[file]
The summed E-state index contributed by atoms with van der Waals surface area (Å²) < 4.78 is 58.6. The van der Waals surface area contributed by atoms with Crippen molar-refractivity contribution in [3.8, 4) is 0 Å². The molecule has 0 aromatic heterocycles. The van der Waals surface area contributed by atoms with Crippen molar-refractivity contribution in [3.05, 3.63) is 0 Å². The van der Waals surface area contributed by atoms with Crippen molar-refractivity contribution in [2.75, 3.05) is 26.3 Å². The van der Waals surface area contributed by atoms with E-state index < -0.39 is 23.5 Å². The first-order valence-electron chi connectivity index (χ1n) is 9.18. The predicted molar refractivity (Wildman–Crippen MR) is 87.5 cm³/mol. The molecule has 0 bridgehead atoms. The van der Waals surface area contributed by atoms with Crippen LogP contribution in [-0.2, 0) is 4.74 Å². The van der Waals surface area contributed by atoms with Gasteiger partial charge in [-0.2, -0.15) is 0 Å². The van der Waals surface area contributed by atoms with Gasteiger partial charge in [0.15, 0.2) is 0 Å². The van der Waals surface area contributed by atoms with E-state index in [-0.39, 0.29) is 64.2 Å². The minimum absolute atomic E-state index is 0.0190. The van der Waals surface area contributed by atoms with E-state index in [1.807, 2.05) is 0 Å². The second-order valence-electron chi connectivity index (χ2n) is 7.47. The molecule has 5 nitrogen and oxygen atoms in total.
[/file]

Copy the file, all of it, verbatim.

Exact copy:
The summed E-state index contributed by atoms with van der Waals surface area (Å²) < 4.78 is 58.6. The van der Waals surface area contributed by atoms with Crippen molar-refractivity contribution in [3.8, 4) is 0 Å². The molecule has 0 aromatic heterocycles. The van der Waals surface area contributed by atoms with Crippen molar-refractivity contribution in [3.05, 3.63) is 0 Å². The van der Waals surface area contributed by atoms with Crippen molar-refractivity contribution in [2.75, 3.05) is 26.3 Å². The van der Waals surface area contributed by atoms with E-state index < -0.39 is 23.5 Å². The first-order valence-electron chi connectivity index (χ1n) is 9.18. The predicted molar refractivity (Wildman–Crippen MR) is 87.5 cm³/mol. The molecule has 0 bridgehead atoms. The van der Waals surface area contributed by atoms with Crippen LogP contribution in [-0.2, 0) is 4.74 Å². The van der Waals surface area contributed by atoms with Gasteiger partial charge in [-0.2, -0.15) is 0 Å². The van der Waals surface area contributed by atoms with Gasteiger partial charge in [0.15, 0.2) is 0 Å². The van der Waals surface area contributed by atoms with E-state index in [-0.39, 0.29) is 64.2 Å². The minimum absolute atomic E-state index is 0.0190. The van der Waals surface area contributed by atoms with E-state index in [1.807, 2.05) is 0 Å². The second-order valence-electron chi connectivity index (χ2n) is 7.47. The molecule has 5 nitrogen and oxygen atoms in total.